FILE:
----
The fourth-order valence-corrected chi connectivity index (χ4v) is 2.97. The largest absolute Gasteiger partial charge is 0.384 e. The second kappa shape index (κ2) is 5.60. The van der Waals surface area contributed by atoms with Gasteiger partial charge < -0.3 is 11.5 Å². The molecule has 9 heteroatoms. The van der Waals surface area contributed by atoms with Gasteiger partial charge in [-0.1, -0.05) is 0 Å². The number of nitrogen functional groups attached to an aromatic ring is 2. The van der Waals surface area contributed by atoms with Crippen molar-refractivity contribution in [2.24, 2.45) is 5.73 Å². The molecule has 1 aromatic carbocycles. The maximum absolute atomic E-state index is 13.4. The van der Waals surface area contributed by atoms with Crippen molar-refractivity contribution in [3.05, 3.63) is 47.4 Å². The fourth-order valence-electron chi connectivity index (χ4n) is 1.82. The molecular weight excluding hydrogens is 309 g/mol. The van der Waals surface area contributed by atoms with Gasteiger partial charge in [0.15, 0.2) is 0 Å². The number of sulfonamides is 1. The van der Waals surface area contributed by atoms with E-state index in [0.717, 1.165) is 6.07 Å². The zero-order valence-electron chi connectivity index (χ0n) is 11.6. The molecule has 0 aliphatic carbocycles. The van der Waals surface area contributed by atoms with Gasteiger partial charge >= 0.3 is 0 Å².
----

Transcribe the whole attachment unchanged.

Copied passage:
The fourth-order valence-corrected chi connectivity index (χ4v) is 2.97. The largest absolute Gasteiger partial charge is 0.384 e. The second kappa shape index (κ2) is 5.60. The van der Waals surface area contributed by atoms with Gasteiger partial charge < -0.3 is 11.5 Å². The molecule has 9 heteroatoms. The van der Waals surface area contributed by atoms with Gasteiger partial charge in [-0.1, -0.05) is 0 Å². The number of nitrogen functional groups attached to an aromatic ring is 2. The van der Waals surface area contributed by atoms with Crippen molar-refractivity contribution in [2.24, 2.45) is 5.73 Å². The molecule has 1 aromatic carbocycles. The maximum absolute atomic E-state index is 13.4. The van der Waals surface area contributed by atoms with Crippen molar-refractivity contribution in [3.05, 3.63) is 47.4 Å². The fourth-order valence-electron chi connectivity index (χ4n) is 1.82. The molecular weight excluding hydrogens is 309 g/mol. The van der Waals surface area contributed by atoms with Gasteiger partial charge in [0.15, 0.2) is 0 Å². The number of sulfonamides is 1. The van der Waals surface area contributed by atoms with E-state index in [0.717, 1.165) is 6.07 Å². The zero-order valence-electron chi connectivity index (χ0n) is 11.6. The molecule has 0 aliphatic carbocycles. The van der Waals surface area contributed by atoms with Gasteiger partial charge >= 0.3 is 0 Å².